Each daughter’s adoption agreement included a stipulation that she not reach out to her biological family until after her 18th birthday. Mary Anna knew Lisa, the eldest of the adopted babies, would turn 18 in 2003, so she was shocked when, in 2001, an email showed up in her inbox.

“The subject was just ‘Hello,’ and I almost didn’t open it,” Mary Anna remembers. “But then I saw the first line, and it was, ‘You don’t know me, but you’ve known about me your whole life.’ It was like that moment when you’re at the very top of a roller coaster, and you can see the drop coming, and then your stomach just falls into your shoes.”

A few months later, Jacob, Mary Anna and Becca reunited with Lisa, then 16, at their biological mother’s SJ apartment.

“It was surreal,” Mary Anna says. “Lisa comes in, she’s 16, and she has all of my features on her face, just in different shades. It was like someone had done a sketch of my face and then just colored it in wrong. I was not expecting that visceral feeling of connection. It’s just that suddenly this thing happened that I still don’t have a vocabulary for.”

OPENMaryKing17_600x380_acf_croppedLisa, now 30, says once she was reunited with her older siblings, something much larger was set in motion.

“I think me coming into the picture made it a reality that it was possible for us all to be reunited,” Lisa says. “Becca and I kind of took things into our own hands with Little Rebekah [their nickname for the sibling]. Mary likes to say we went rogue. We found her adoptive parents, and we called her mom and said, ‘So here’s the deal: we’re her sisters. We know she just turned 18 and we would like to see her, but we don’t even know if she knows we exist.’ Her mom was wonderful and facilitated everything.”

Two years later, it was Meghan’s turn. She and Lesley had been raised in the same town where they were born, and the girls had unknowingly encountered biological family members more than once. Peggy worked at a nearby Target, and Jacob taught a tae kwon do class the sisters took as children. Once she was 18, the other siblings reached out to Meghan. Then the only one left was Lesley – the baby of the family.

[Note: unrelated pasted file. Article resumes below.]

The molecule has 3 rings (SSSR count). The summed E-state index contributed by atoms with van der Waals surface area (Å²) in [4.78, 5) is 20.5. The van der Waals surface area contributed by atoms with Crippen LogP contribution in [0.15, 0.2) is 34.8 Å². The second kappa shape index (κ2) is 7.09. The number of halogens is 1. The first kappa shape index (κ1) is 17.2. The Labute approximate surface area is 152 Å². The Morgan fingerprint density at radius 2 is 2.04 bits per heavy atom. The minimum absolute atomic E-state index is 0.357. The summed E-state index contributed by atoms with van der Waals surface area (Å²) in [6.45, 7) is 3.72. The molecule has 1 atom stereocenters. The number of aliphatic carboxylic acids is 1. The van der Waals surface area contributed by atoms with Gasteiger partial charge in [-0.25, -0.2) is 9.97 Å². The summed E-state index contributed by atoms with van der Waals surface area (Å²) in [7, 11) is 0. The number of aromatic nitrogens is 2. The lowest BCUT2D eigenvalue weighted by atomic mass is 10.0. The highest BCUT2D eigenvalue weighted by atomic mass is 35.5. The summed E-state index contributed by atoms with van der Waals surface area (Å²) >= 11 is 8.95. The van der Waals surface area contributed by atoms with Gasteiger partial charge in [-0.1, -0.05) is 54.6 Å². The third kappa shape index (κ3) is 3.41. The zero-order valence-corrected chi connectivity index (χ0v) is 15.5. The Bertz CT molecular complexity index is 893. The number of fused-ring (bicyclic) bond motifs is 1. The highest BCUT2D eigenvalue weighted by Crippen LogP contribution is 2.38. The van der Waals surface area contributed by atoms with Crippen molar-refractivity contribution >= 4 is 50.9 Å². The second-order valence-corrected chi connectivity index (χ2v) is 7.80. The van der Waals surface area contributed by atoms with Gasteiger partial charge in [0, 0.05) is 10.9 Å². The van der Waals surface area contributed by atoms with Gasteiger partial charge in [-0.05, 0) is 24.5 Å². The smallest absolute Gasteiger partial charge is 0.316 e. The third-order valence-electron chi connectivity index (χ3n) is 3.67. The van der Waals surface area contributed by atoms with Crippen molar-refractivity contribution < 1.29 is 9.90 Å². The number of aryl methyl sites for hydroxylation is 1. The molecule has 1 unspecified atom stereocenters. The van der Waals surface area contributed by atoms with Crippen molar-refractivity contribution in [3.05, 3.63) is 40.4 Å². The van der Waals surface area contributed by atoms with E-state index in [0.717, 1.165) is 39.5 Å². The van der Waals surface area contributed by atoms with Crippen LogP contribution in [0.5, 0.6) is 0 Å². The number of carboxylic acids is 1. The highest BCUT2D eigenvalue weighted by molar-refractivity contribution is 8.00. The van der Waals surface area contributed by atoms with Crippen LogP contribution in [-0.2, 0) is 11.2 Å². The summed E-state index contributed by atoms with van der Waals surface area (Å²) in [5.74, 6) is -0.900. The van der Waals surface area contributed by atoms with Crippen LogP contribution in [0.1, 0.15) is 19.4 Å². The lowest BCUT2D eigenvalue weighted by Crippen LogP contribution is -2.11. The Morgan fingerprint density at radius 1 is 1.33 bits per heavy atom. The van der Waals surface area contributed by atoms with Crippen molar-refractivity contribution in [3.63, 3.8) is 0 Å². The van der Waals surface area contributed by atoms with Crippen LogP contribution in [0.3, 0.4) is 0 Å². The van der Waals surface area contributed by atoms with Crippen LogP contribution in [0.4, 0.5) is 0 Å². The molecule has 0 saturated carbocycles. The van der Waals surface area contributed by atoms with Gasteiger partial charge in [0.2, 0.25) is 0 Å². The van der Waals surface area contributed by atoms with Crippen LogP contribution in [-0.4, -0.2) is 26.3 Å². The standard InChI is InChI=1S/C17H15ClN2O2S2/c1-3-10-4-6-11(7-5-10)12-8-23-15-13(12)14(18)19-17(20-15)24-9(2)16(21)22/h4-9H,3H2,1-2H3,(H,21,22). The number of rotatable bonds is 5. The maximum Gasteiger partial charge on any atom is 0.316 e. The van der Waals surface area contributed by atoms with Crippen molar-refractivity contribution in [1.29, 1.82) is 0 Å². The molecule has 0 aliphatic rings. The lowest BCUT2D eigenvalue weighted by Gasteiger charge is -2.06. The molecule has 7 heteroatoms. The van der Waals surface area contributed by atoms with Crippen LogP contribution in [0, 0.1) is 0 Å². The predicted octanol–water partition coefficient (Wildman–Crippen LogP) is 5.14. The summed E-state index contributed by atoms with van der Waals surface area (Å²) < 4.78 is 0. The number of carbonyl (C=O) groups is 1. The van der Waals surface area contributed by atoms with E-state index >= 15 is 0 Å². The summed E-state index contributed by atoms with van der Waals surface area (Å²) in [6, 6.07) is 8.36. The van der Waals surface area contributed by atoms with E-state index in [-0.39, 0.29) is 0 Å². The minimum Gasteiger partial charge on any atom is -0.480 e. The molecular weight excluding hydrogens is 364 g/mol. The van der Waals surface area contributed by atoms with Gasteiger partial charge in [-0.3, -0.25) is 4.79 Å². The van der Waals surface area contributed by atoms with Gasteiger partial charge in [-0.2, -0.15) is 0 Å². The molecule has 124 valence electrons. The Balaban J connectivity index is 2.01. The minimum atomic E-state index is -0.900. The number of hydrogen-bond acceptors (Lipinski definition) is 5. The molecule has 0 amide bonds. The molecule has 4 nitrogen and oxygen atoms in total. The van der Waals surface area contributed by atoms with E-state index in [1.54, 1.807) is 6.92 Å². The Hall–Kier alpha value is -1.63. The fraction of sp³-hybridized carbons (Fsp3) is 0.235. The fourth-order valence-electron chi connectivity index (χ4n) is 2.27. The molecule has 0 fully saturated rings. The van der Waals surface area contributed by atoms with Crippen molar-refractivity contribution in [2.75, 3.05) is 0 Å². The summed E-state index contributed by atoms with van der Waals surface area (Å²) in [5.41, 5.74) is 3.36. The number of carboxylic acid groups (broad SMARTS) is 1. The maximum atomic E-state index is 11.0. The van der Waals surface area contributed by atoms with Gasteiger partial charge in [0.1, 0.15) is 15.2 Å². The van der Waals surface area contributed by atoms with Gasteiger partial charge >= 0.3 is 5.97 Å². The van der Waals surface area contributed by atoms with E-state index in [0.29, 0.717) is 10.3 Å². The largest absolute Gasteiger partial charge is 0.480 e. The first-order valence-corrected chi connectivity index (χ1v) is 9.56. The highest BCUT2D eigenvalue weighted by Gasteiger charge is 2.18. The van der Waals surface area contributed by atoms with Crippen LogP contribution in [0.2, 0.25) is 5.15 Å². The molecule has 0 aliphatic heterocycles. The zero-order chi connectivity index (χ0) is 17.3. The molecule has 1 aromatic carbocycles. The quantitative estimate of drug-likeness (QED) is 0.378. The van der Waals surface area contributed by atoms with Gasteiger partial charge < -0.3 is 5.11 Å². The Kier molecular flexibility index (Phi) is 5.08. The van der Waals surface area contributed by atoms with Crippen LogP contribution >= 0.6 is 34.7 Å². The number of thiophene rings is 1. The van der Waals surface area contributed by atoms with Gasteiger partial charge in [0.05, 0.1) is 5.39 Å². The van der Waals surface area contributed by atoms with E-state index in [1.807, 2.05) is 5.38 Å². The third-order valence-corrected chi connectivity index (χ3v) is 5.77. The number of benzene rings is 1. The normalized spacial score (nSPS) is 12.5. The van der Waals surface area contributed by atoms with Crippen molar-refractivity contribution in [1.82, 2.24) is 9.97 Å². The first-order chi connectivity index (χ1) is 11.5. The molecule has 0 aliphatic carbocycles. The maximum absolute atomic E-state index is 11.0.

“I know that statistically, not all adopted people search for their biological family,” Mary Anna says. “It’s statistically unlikely that all of us would’ve met, frankly. But deep in my heart, I always felt they would all come back. I don’t know why I was so sure of it, but I was. It didn’t even cross my mind how real the possibility was that they wouldn’t all come looking, until Lesley.”

Lesley, now 25, says she struggled with anger and isolation throughout her teenage years, due in large part to unanswered questions about her origins. By the time she was nearing 18, she’d decided some stones were better left unturned.

“I was 17 when Meghan met everyone,” Lesley says. “I was so angry – this was years of anger, of not having questions answered, of not knowing anything, of feeling like an outcast in my own family. I eventually decided I didn’t want to know. I just wanted to forget. Meghan would bring it up to me, but never in any kind of aggressive way. I came home for Christmas, and she was like, ‘So, um, almost all of our siblings are going to be in New Jersey for a dinner at our birth mother’s house.